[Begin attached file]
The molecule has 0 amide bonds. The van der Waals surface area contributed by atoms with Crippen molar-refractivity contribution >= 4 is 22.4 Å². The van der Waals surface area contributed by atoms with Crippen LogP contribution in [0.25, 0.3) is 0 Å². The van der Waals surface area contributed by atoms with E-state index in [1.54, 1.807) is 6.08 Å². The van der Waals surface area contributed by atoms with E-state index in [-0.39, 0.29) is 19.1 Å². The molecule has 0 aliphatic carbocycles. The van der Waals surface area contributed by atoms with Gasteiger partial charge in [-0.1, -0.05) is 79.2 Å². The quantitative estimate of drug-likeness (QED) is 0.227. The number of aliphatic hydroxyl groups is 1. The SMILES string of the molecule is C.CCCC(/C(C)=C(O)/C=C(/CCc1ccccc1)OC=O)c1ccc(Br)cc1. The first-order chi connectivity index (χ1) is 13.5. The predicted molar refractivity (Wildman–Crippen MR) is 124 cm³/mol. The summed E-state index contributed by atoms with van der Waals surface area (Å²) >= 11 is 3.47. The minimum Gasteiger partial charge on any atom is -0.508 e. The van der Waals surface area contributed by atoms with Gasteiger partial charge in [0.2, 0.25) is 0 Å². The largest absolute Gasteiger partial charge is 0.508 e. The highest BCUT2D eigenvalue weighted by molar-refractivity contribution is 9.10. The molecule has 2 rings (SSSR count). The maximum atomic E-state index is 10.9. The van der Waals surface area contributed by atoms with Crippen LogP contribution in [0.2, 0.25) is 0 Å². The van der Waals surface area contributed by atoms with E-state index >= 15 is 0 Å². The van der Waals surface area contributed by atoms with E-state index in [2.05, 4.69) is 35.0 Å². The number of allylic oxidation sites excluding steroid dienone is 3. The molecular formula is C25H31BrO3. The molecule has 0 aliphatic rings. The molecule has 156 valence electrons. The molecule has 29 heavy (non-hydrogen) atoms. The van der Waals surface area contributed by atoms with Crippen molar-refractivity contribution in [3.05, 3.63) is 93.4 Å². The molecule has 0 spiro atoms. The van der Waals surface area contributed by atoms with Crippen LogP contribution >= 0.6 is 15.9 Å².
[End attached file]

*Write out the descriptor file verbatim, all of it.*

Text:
The molecule has 0 amide bonds. The van der Waals surface area contributed by atoms with Crippen molar-refractivity contribution >= 4 is 22.4 Å². The van der Waals surface area contributed by atoms with Crippen LogP contribution in [0.25, 0.3) is 0 Å². The van der Waals surface area contributed by atoms with E-state index in [1.54, 1.807) is 6.08 Å². The van der Waals surface area contributed by atoms with E-state index in [-0.39, 0.29) is 19.1 Å². The molecule has 0 aliphatic carbocycles. The van der Waals surface area contributed by atoms with Gasteiger partial charge in [-0.1, -0.05) is 79.2 Å². The quantitative estimate of drug-likeness (QED) is 0.227. The number of aliphatic hydroxyl groups is 1. The SMILES string of the molecule is C.CCCC(/C(C)=C(O)/C=C(/CCc1ccccc1)OC=O)c1ccc(Br)cc1. The first-order chi connectivity index (χ1) is 13.5. The predicted molar refractivity (Wildman–Crippen MR) is 124 cm³/mol. The summed E-state index contributed by atoms with van der Waals surface area (Å²) >= 11 is 3.47. The minimum Gasteiger partial charge on any atom is -0.508 e. The van der Waals surface area contributed by atoms with Gasteiger partial charge in [0.2, 0.25) is 0 Å². The largest absolute Gasteiger partial charge is 0.508 e. The highest BCUT2D eigenvalue weighted by molar-refractivity contribution is 9.10. The molecule has 2 rings (SSSR count). The maximum atomic E-state index is 10.9. The van der Waals surface area contributed by atoms with Crippen LogP contribution in [0.2, 0.25) is 0 Å². The van der Waals surface area contributed by atoms with E-state index >= 15 is 0 Å². The van der Waals surface area contributed by atoms with E-state index in [2.05, 4.69) is 35.0 Å². The number of allylic oxidation sites excluding steroid dienone is 3. The molecular formula is C25H31BrO3. The molecule has 0 aliphatic rings. The molecule has 156 valence electrons. The molecule has 29 heavy (non-hydrogen) atoms. The van der Waals surface area contributed by atoms with Crippen molar-refractivity contribution in [3.05, 3.63) is 93.4 Å². The molecule has 0 spiro atoms. The van der Waals surface area contributed by atoms with Crippen LogP contribution >= 0.6 is 15.9 Å².